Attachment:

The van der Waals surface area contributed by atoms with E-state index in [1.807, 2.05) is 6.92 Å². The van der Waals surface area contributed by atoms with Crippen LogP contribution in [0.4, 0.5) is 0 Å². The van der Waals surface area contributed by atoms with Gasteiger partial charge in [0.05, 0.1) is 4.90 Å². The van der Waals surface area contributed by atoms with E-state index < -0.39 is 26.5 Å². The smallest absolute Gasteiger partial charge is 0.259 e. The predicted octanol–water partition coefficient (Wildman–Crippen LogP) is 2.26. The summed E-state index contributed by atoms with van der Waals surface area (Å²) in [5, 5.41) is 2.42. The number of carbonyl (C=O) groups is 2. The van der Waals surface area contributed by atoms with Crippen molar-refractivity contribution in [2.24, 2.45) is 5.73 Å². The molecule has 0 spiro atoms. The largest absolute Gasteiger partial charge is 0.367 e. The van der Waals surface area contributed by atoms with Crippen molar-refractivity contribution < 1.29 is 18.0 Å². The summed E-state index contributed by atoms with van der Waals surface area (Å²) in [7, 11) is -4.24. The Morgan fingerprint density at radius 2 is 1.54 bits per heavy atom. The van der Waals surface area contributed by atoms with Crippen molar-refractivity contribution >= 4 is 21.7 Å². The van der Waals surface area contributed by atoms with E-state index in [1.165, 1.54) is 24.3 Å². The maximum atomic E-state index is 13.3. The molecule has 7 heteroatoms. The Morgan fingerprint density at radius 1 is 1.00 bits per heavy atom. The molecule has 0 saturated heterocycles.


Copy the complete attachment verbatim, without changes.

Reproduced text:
The van der Waals surface area contributed by atoms with E-state index in [1.807, 2.05) is 6.92 Å². The van der Waals surface area contributed by atoms with Crippen LogP contribution in [0.4, 0.5) is 0 Å². The van der Waals surface area contributed by atoms with Gasteiger partial charge in [0.05, 0.1) is 4.90 Å². The van der Waals surface area contributed by atoms with E-state index < -0.39 is 26.5 Å². The smallest absolute Gasteiger partial charge is 0.259 e. The predicted octanol–water partition coefficient (Wildman–Crippen LogP) is 2.26. The summed E-state index contributed by atoms with van der Waals surface area (Å²) in [5, 5.41) is 2.42. The number of carbonyl (C=O) groups is 2. The van der Waals surface area contributed by atoms with Crippen molar-refractivity contribution in [2.24, 2.45) is 5.73 Å². The molecule has 0 spiro atoms. The largest absolute Gasteiger partial charge is 0.367 e. The van der Waals surface area contributed by atoms with Crippen molar-refractivity contribution < 1.29 is 18.0 Å². The summed E-state index contributed by atoms with van der Waals surface area (Å²) in [7, 11) is -4.24. The Morgan fingerprint density at radius 2 is 1.54 bits per heavy atom. The van der Waals surface area contributed by atoms with Crippen molar-refractivity contribution >= 4 is 21.7 Å². The van der Waals surface area contributed by atoms with E-state index in [1.165, 1.54) is 24.3 Å². The maximum atomic E-state index is 13.3. The molecule has 7 heteroatoms. The Morgan fingerprint density at radius 1 is 1.00 bits per heavy atom. The molecule has 0 saturated heterocycles.